A PETITION with more than 10,000 signatures is backing a community campaign to protect the former Fantasy Glades site in Port Macquarie on the NSW North Coast from development.
The petition on change.org was organised by the Shelly Beach Residents Action Group in opposition to a development application to turn the site off Parklands Close and Wandella Avenue into a gated caravan park with 12 long-term sites.
Fantasy Glades, a popular local tourist attraction, ceased operations in 2002 and since then, the replica buildings such as Cinderella's Castle, the Old Woman's Shoe and miniature chapel have become derelict and surrounded by bushland.
The park opened to the public in August 1968 and operated on the site for about 35 years. It was the brainchild of George and Rosemary Whitaker, their two children James and Lynette, and Rosemary's parents, Aub and Lin Gribble, who moved to Port Macquarie from Sydney with a vision to create a theme park based on the world's most popular Brothers Grimm fairy tales.
Its closure in 2002 was announced by manager and part-owner Brian Hutchinson who attributed the decision to the age and ill-health of partners and park operators Pat and George Spry.
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Shane and Karen Hay purchased the park in 2009 with a vision to bring Fantasy Glades Back to life. They regretfully put the property on the market in November 2013.
It was purchased by Jeff Crowe who submitted an eco-cabin proposal for the development of the site in 2017. There were objections to that proposal which prompted the formation of the Shelly Beach Residents Action Group.
Under the current DA being assessed by Port Macquarie-Hastings Council, the existing castle is proposed to be utilised as a café.
The site is zoned R1 General Residential, E2 Environmental Conservation and RE2 Private Recreation under the provisions of Port Macquarie-Hastings LEP 2011. A social impact statement prepared as a part of the application to develop the land says the proposal will not encroach on the Environmental Conservation zoned land.
The site is surrounded by residential developments to the north and east. An environmental corridor which connects into Wrights Creek is located at the western end.
"The proposed development aims to be more compatible with the adjoining residential properties. The proposed design of the development is considered to be "capable of residents existing together in harmony" with the surrounding environment.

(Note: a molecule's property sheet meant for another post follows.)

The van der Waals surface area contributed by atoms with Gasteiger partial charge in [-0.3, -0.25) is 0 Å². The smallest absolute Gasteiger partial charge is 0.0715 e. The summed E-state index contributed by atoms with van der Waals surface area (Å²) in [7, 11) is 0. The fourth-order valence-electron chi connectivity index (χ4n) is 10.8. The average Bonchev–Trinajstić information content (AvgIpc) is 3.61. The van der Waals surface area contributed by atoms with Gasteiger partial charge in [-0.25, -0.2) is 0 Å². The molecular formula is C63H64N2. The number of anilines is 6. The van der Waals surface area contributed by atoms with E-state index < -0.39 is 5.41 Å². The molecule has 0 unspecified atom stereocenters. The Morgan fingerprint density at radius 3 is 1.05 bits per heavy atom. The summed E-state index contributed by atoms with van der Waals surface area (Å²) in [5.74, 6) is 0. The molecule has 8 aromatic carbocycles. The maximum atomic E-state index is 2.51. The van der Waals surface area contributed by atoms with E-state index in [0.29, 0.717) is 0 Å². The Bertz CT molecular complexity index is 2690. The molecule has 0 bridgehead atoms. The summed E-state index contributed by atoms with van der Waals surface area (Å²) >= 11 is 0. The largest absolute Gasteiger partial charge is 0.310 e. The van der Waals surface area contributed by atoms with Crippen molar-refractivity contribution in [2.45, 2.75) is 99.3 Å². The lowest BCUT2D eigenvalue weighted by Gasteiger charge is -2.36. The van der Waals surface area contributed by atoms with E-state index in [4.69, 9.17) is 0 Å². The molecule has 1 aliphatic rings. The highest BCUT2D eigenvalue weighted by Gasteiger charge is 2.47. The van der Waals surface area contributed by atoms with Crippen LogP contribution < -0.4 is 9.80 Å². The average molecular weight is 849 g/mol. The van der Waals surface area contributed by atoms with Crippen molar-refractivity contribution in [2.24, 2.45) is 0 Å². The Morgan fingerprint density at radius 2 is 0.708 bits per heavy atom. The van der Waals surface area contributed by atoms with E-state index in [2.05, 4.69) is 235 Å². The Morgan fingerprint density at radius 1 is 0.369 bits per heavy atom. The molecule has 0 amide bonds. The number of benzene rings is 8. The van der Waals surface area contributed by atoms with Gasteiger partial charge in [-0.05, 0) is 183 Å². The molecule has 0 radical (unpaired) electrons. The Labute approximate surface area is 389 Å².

"It is not believed that the physical impacts of the proposed development will cause any negative constraints on the development potential of surrounding sites. The establishment of buffer areas adjoining existing residential developments within the area will ensure privacy to residents.
"The proposed Koala Plan of Management will ensure the safety of the local koala community."
Council has recommended one short-term caravan site be included in the plans, however more than 86 per cent of community survey respondents opposed the provision of short-term sites.
The community survey was distributed to residents living within 200m of the proposed development.
Almost 60 per cent respondents disagreed the development was beneficial in preserving the "history and nostalgia" of the site; believed it would adversely impact on koala populations and that crime would increase.
The Shelly Beach Residents Group and Guulagu Koala Custodians group are both leading the petition and say the land provides a narrow koala corridor with Sea Acres Rainforest.
Concerned resident Sara Phillips said the support for the petition has been outstanding.
"With the fires, and seeing the devastation of the koalas and koala habitat, it feels even more urgent that we protect as much habitat as possible," she said.
"Council visited the property with an ecologist and couldn't believe large number of koala scats in the area.
"We would love to see (the site) as some kind of reserve or sanctuary that people can use and be with the koalas."
She said not only are koala food trees at risk, so too are the trees used to climb and move about.
The petition to stop the development says the site is covered in tall trees and is also home migratory birds and other wildlife.
Koalas are also of cultural importance to Birpai peoples. The word koala is directly linked to the Gathang word guula.
The petition says "there is a cultural responsibility to work actively for koala conservation".
The Guulagu Koala Custodians group was formed to educate the broader community about koalas, their conservation status, as well as the role that traditional ecological knowledge and land management practices play in contemporary koala conservation.
"Our community is concerned that more removal of trees and land clearing will disturb koala habitat and the koalas ability to move between the koala corridor and Sea Acres Rainforest. With the rate of land clearing and fires in our local region the koala is at risk of extinction in a few short years," group spokesperson Arlene Mehan said.
The groups will speak with Member for Port Macquarie Leslie Williams about changes to the most recent koala policy and to table their petition in Parliament.
The petition will be submitted in response to the DA on Friday, May 7 and also lodged with council at its May ordinary meeting.